18 May, 2005

India likely to miss bus on 250m phone users by '08 - The Economic Times

India likely to miss bus on 250m phone users by '08 - The Economic Times MUMBAI: As India greets yet another World Telecom Day, telecom minister Dayanidhi Maran’s target of achieving 250m telecom subscribers by ’08 increasingly appears to be a mirage, rather than a vision. Industry observers are sceptical of meeting the minister’s target within the given period. The scepticism is based on hard numbers. The current total subscriber base is about 100.15m, of which mobile users accounted for 53.65m as of April ’05. To reach a target of 250m within the next 36 months, India needs to add 5.5-6m subscribers per month. Currently, India adds less than 2m subscribers per month, except for the addition of 2.03m users during April ’05. Industry officials are not sure whether the remaining month-on-month customer target of 3m will be met in the next three years. ”The market is not looking as big as before. I think there is a lot of hype around. We are over-estimating India’s demand,’’ an official at a telecom company said. Going by the current trend, the growth in the telecom subscriber base depends solely on mobile telephony. The mobile subscriber base has exceeded the fixed line base of 46m. The teledensity of the country as of April ’05 stands at 9.26m. The 55% year-on-year growth in the mobile subscriber base over the March ’04 numbers of 33.6m makes India one of the fastest-growing countries in the world. ”But we need a higher growth rate to reach the ambitious target set by the minister,” say industry officials. As growth rates in the saturated urban markets slows down, the rural market is being touted as the new engine of growth. Reliance Infocomm and Bharti Tele-Ventures are moving into the hinterland with a target of setting up infrastructure across 5,000 towns in the current fiscal. The idea is to match the presence of Bharat Sanchar Nigam (BSNL), which tapped into the latent potential for communications in rural areas to become one of the top three mobile players in the country. ”It’s okay for BSNL to go rural since they are not concerned about profit and loss. A private player needs to first check on the return on investments,’’ industry sources said. However, Kamal Nanavaty, COO, Reliance Infocomm’s wireless business, feels that the target of 250m by ’08 is achievable, provided handsets are available at Rs 1,000 or less. “Give me a handset that is affordable, and we can achieve the target,” he says. His rivals in other cellular companies do not share the same confidence. “Are you saying that once the subscriber gets a handset of around Rs 1,000, then about 50% of the population will go mobile? The price elasticity is not endless,” he said. Another operator feels that India may be able to meet the target by ’09, rather than ’08. “Of course, this is subject to the fact that all the problems that plague the sector today, such as scarcity of spectrum and high taxes, are sorted out,” he said. As one industry observer puts it, ”The government better come out with a more concrete plan to achieve the target.”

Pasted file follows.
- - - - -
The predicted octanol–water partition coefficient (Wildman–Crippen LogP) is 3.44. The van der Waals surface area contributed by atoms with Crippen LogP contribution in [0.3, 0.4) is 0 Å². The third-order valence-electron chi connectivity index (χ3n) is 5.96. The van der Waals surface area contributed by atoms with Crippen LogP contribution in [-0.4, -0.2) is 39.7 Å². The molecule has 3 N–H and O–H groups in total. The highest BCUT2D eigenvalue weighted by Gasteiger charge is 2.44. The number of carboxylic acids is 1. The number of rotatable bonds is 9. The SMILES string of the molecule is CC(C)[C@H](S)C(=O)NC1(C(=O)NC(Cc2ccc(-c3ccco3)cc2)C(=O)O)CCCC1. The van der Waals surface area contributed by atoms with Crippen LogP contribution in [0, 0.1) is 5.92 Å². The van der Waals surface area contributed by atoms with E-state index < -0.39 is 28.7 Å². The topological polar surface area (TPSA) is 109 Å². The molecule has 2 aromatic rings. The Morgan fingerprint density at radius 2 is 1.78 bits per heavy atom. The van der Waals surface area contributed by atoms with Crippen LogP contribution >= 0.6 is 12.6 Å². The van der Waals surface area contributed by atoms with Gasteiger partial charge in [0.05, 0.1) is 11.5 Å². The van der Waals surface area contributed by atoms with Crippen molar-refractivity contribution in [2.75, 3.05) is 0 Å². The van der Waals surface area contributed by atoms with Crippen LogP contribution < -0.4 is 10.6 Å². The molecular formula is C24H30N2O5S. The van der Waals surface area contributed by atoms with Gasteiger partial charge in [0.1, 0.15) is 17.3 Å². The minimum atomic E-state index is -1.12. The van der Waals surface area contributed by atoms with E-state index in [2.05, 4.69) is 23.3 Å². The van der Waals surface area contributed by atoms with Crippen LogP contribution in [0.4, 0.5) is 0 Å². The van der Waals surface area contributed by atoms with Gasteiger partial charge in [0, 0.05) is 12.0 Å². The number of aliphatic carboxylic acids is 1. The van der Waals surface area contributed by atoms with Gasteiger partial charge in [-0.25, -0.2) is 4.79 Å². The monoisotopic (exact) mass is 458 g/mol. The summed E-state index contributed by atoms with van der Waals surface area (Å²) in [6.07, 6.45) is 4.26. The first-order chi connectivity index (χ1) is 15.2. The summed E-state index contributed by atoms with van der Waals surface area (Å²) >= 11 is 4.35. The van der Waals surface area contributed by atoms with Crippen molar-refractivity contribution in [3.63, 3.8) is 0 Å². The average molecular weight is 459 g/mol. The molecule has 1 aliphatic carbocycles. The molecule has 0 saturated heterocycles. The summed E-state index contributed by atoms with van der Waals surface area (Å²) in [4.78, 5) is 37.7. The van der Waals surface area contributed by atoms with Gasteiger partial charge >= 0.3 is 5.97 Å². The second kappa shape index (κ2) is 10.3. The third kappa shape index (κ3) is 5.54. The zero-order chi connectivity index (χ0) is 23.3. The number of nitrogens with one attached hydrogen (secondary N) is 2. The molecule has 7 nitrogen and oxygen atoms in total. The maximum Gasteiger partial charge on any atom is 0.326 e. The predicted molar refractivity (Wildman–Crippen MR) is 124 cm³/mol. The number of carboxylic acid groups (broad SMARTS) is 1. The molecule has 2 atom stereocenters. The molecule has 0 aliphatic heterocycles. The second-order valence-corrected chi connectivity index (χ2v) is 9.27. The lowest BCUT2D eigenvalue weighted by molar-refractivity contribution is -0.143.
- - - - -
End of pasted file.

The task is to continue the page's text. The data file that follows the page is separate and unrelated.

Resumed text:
Read more!